There is a lot to writing and practice shows us what we need to improve and what we do well already. It helps us get the ideas that have been done to death out of our system and also the tendancy to preach and the tendancy to include a lot of autobiographical material and the tendancy to overexplain. We see if we overuse certain words or phrases if we find them in every paragraph when we read back through what we've already written. We find out if we have a weakness in grammar or spelling. We find that skimpy research and planning simply aren't adequate to support a good story. We also learn if we tend to spend all our time researching and planning and never get around to writing the story.

There is much to be learned from writing a lot, even without someone to help guide and teach us as we go along. So practice, practice, practice!!

Saturday, November 3, 2007

Write About What Interests You

A person can write about anything and everything. What interests you the most? Fiction? Poetry? History? The internet and/or a library can provide you with all the information you need. Add in your own experiences and thoughts and you can write quite interesting pieces.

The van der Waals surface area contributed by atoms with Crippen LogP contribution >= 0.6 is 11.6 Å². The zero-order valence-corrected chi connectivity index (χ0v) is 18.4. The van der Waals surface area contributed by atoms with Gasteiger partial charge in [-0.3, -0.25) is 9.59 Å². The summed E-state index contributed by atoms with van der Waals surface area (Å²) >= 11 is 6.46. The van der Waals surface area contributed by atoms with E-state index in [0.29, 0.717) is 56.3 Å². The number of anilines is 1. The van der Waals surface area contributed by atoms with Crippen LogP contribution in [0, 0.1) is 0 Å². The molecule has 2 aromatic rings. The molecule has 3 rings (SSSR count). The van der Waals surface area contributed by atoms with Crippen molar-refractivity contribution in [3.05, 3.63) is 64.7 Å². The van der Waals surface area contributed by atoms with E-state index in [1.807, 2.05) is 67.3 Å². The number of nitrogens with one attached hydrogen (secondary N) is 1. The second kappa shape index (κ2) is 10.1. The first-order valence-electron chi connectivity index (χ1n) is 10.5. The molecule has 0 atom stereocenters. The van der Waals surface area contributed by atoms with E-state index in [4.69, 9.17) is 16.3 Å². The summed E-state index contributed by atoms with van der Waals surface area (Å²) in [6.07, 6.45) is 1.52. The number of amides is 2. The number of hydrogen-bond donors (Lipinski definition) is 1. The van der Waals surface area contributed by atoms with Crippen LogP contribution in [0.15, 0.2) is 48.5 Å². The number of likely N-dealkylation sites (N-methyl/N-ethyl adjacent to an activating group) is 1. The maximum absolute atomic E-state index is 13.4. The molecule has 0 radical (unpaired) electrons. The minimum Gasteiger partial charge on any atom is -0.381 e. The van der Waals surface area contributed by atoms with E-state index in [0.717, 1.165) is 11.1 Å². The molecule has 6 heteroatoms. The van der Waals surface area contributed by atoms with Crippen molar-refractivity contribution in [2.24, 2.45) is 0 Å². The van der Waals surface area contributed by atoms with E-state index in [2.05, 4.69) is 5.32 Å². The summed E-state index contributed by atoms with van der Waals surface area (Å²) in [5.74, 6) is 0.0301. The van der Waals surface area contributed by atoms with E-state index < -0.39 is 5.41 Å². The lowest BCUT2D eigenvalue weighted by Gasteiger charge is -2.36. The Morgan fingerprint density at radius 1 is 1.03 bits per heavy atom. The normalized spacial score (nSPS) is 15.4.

If you want to be published, you can find guidelines to narrow your focus, plus draw on your own reading experience. Or you can start a blog!

It's good to work at learning how to write well, whether it's spelling and grammar or how to put your ideas and thoughts in an orderly manner so that the reader can follow what you are writing about. The nice thing about a blog is that you can get some feedback from readers. They can tell you if they aren't able to understand what you are getting at, and sometimes they offer suggestions. You could also get a friend or a teacher to read your writing and offer suggestions. One thing that helps a lot is to set aside your finished piece for a few days and then go back and read it with fresh eyes.

Don't be afraid to revise. Editing your writing can improve it immensely, making it more clear and concise.

If you write about something you are very interested in, whether it is nature or cooking or a certain historical period, your enthusiasm and knowledge will show through in your writing and make it interesting for others to read.